Report from Venezuela, by Rika Sawatsky
(OPIRG McMaster assisted with some funding to help sponsor Rita’s work)

After our sad goodbyes at the boys’ home in San Sebastian, our team headed off to some city two hours away to catch a bus to our next destination. We were beginning to realise that a lot of Venezuelans do not stick to a strict schedule of time, or anything for that matter. When we arrived in Caracas, our host there had warned us about “Venezuela time”–that people never stick to a schedule but get to things when they get to things. Our bus in this city was three hours late, but when one of our team leaders went to make sure that our bus was not outside (for the fifth time at least), we found out that the bus was about to leave and had been sitting there for 2 hours unannounced. We had to argue our way onto the bus, and upon getting on the bus, found out that it was not a double decker bus, nor did it have a washroom (both of which were promised by the lady who sold us our tickets. The lack of a washroom scared a few of us at the time because we were suffering from TD). In short, our overnight bus ride into the Amazon was memorable, although incredibly uncomfortable.
Fifteen hours later, we arrived in Puerto Ayacucho, the capital of the Amazon state of Venezuela. We were surprised to see that the city was quite a bit larger than San Sebastian. We were staying at a Baptist church there, sleeping in hammocks on the roof of the parish. We took truck rides out to indigenous villages almost every day of our two-week stay in the Amazon. Although we had a native Spanish speaker on our team, it was hard for many of us to build much of any relationship with the people. She (the Spanish speaker) could not translate more than one conversation at the time, and because we were constantly on the go during the day, it was hard to find the time to really work out a conversation across language barriers. Nevertheless, hanging out with the kids and appreciating the people’s hospitality did not require us to speak any native languages, and I truly enjoyed the opportunity to meet these people.
In terms of more “traditional” volunteer work, we repainted the church building, did a lot of gardening, and spent a day cleaning up garbage around the pastor’s father’s house. His neighbours had taken advantage of the fact that he was a bedridden old man and have been tossing garbage (including diapers) into his backyard. Our team had gotten frustrated at times trying to reconcile our opinions of how things could be done more efficiently with trying to avoid looking like overbearing foreigners. For example, despite our gentle suggestions, the pastors’ sons who were instructing us on the church’s paint job refused to sand down the walls and doors, so we ended up painting over peeling paint. They also refused to purchase primers, and they expected us to paint the second coat while the first was still drying. I was getting quite frustrated because the church does not have much money to begin with, and if they painted the church “properly,” they would end up saving a lot more money in the long run. The other concerning event was that instead of disposing of the garbage in the pastor’s father’s backyard through the city’s disposal services, the environmental engineer who had volunteered to help out instructed us to dig a shallow hole in the backyard and dump the garbage in there.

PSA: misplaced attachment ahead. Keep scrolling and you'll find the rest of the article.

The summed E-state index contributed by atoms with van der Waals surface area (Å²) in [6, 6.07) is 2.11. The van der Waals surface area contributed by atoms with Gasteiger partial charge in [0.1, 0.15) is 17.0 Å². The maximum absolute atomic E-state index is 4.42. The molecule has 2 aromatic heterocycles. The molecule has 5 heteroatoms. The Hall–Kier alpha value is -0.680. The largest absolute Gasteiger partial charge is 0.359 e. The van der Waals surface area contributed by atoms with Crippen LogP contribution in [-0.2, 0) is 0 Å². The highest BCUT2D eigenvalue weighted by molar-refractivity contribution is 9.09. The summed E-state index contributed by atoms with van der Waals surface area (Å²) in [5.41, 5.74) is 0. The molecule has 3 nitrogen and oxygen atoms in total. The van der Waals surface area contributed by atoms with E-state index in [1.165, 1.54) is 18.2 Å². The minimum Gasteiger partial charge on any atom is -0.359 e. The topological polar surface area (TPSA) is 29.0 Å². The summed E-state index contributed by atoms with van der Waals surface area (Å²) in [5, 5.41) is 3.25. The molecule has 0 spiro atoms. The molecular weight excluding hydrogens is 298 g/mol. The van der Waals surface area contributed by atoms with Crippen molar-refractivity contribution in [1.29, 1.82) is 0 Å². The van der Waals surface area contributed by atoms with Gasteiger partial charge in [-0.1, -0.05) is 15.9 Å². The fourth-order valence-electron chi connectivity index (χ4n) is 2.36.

We then took a day-long boat trip into the Amazon. We had a couple of indigenous guides that took us and cooked for us for the three days we spent at their village. The village had at most ten buildings, and they had a camp set up a fifteen minute walk away for visitors. We spent our full day with the children at the school, playing soccer, volleyball, and other games with the younger children. The locals showed us how to make various crafts with some palm tree leaves. I was particularly horrible at learning it, so there was a lot of laughing over that. Later in the afternoon we took a boat with the kids to a large rock protruding into the river and went fishing and swimming. The kids were like little monkeys. They were climbing up to the roof of the boat and jumping off (none of them were over the height of our hips and yet they had no trouble climbing the boat while some of us couldn’t even get up there). The next morning, the children made costumes out of palm leaves and performed a traditional Piaroa dance as a farewell/thank you gesture. They said that they would often get tourists visiting them but that they never brought school supplies, and so they were happy that we brought them notebooks, pencil crayons, and soccer balls (thanks to OPIRG’s and many other people’s donations).
We spent the next 28 hours traveling up to the coast on another unpredictable bus ride. We arrived in Puerto La Cruz for debriefing–discussing the trip with our team members and taking some time to relax. A couple of days later we were back in Caracas for our flight back to Canada.